Blinken: October 7 can never happen again; war’s toll on Gazans ‘far too high’; US working to forge path forward

Lazar Berman is The Times of Israel's diplomatic reporter

US Secretary of State Antony Blinken speaks at a press conference in Tel Aviv, January 9, 2024. (Lazar Berman / The Times of Israel)
US Secretary of State Antony Blinken speaks at a press conference in Tel Aviv, January 9, 2024. (Lazar Berman / The Times of Israel)

At the outset of his press conference in Tel Aviv, US Secretary of State Antony Blinken starts by drawing parallels between Israel and Palestinians feeling the effects of the war.

He speaks of the families of the hostages held by Hamas in Gaza for whom every minute that they are separated from their loved ones “is an eternity,” and he refers to the hundreds of thousands of Gaza’s civilians who are facing “acute food insecurity.” He says Israelis and Palestinians have lost “innocent loved ones.”

“We continue to stand with Israel to ensure that October 7 can never happen again,” he stresses, and highlights the imperatives of bringing the remaining hostages home, “addressing the humanitarian crisis,” “strengthening of protections for civilians in Gaza,” and “preventing the conflict from spreading.”

The US is “working urgently to forge a path toward lasting peace and security in this region,” he says.

He says the genocide allegation against Israel at the International Court of Justice distracts from all these efforts.

Moreover, the charge of genocide brought by South Africa in the ICJ is “meritless,” he says, calling it “particularly galling” because “Hamas, Hezbollah, the Houthis and their supporter Iran continue to openly call for the annihilation of Israel and the mass murder of Jews.”

Everywhere he stopped in the region, Blinken says, the leaders he met stressed their concern over the spread of the conflict and all pledged to use their influence to try “to prevent it from escalating and deter new fronts from opening.”

All the leaders also expressed concern about the “dire humanitarian situation and the number of civilians killed in Gaza.”

He acknowledges that fighting Hamas, which hides among civilians and “fires from schools and hospitals,” makes it “incredibly challenging” for Israel. “But the daily toll on Gazans, particularly on children, is far too high.”

Israel has made progress on getting aid into Gaza, but “90% of Gaza’s population continues to face acute food insecurity according to the United Nations,” he says.

“More food, more water, more medicine and other essential goods” need to get into Gaza, and need to get to the people who need them, he adds, while underscoring that Israel needs to do everything it can to allow for aid to move “safely and securely” throughout Gaza.

He hails the UN’s “indispensable role” in addressing Gaza’s humanitarian needs. “There is simply no alternative,” he says.

He says Israel has made “significant progress” in its military campaign, while noting that Israel is moving to a new “lower intensity” phase in the northern Gaza Strip and scaling down its forces there.

He says that he and his Israeli hosts agreed to a new plan under which the UN will carry out “an assessment mission” to determine what needs to be done to “allow displaced Palestinians to return safely to homes in the north.

“Now, this is not going to happen overnight,” he says, citing “serious security, infrastructure and humanitarian” obstacles. But this UN assessment mission will start the process.

“Palestinian civilians must be able to return home as soon as conditions allow,“ he says, adding that they must “not be pressed to leave Gaza.” Blinken says he told Netanyahu that “the United States unequivocally rejects any proposal advocating for the settlement of Palestinians outside of Gaza,” and that the PM “reaffirmed to me today that this is not the policy of Israel’s government.”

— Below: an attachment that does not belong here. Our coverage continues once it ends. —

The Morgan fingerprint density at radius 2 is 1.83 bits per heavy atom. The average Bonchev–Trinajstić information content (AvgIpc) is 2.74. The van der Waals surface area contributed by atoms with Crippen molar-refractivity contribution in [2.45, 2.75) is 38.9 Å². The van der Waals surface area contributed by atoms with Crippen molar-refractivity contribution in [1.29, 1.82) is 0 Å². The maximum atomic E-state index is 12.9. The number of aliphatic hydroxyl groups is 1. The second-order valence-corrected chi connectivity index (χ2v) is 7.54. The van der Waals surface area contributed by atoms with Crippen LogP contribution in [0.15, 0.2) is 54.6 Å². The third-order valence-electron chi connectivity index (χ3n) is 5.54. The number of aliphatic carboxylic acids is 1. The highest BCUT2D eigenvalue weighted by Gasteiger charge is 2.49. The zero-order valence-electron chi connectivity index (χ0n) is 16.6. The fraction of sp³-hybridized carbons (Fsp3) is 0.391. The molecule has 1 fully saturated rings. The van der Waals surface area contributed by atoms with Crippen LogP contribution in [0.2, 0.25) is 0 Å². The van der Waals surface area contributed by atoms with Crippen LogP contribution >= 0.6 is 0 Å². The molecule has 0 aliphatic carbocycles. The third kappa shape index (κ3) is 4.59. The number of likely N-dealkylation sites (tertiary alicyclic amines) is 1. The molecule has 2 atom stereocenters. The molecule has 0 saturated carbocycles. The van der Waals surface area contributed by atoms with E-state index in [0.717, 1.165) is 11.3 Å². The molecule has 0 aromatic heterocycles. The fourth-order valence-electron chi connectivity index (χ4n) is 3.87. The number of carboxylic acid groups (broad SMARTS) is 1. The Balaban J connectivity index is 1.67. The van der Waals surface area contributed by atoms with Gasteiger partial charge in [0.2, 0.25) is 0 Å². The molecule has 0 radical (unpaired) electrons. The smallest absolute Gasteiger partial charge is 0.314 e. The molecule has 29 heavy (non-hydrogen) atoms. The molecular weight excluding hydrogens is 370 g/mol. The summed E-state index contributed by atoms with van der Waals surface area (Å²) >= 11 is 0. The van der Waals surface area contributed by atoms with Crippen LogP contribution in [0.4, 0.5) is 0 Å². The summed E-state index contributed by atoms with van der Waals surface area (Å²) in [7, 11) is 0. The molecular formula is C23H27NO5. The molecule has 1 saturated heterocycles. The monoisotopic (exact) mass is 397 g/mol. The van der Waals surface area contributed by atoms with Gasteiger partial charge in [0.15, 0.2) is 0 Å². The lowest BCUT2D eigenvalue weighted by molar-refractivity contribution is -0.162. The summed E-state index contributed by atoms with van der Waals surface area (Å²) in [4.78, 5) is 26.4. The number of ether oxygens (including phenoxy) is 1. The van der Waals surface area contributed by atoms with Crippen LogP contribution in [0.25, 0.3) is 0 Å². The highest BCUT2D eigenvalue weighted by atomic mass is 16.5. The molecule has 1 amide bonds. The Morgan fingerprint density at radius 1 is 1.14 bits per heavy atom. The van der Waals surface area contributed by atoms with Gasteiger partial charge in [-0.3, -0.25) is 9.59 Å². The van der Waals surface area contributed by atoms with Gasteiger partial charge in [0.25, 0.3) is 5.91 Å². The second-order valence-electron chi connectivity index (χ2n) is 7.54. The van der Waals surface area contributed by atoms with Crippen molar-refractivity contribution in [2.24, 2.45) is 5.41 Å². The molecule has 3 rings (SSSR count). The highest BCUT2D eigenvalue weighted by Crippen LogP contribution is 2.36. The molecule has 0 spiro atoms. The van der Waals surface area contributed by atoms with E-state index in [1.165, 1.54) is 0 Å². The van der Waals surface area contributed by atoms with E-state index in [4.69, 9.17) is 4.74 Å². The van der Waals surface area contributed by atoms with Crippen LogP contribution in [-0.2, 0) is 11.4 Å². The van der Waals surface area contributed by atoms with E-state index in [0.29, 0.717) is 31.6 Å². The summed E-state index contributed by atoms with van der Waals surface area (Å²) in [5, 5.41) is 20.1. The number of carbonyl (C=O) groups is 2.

Regarding the northern border and Hezbollah’s attacks, he says, the US stands with Israel in ensuring its northern border is secure and is committed to finding a diplomatic solution that avoids escalation “and allows families to return to their homes — to live securely in northern Israel and southern Lebanon.”

Blinken says that all of America’s regional allies that he met on this trip told him that peace with Israel was attainable, that they “are ready to support a lasting solution that ends the longrunning cycle of violence and ensures Israel’s security,” but they stressed it could only come through an integrated, “regional approach that includes the pathway to a Palestinian state.

“These goals are attainable, but only if they are pursued together,” he says. “This crisis has clarified that you can’t have one without the other, and you can’t achieve either goal without an integrated, regional approach.”

“To make this possible,” he goes on, “Israel must be a partner to Palestinian leaders who are willing to lead their people in living side by side in peace with Israel and as neighbors. And Israel,” he says, “must stop taking steps that undercut Palestinians’ ability to govern themselves effectively.”

He references “extremist settler violence carried out with impunity, settlement expansion, demolitions and evictions,” which he says all make it harder for Israel to achieve lasting peace and security.”

He says the Palestinian Authority also must “reform itself, to improve its governance” — and says he will raise these issues with PA President Mahmoud Abbas tomorrow.

“If Israel wants its Arab neighbors to make the tough decisions necessary to help ensure its lasting security, Israeli leaders will have to make hard decisions themselves,” says Blinken.

The friendship between our nations is “truly exceptional,” he says. And that friendship and commitment “demands that we’re as forthright as possible in moments when the stakes are highest, when the choices matter the most. This is one of those moments.”

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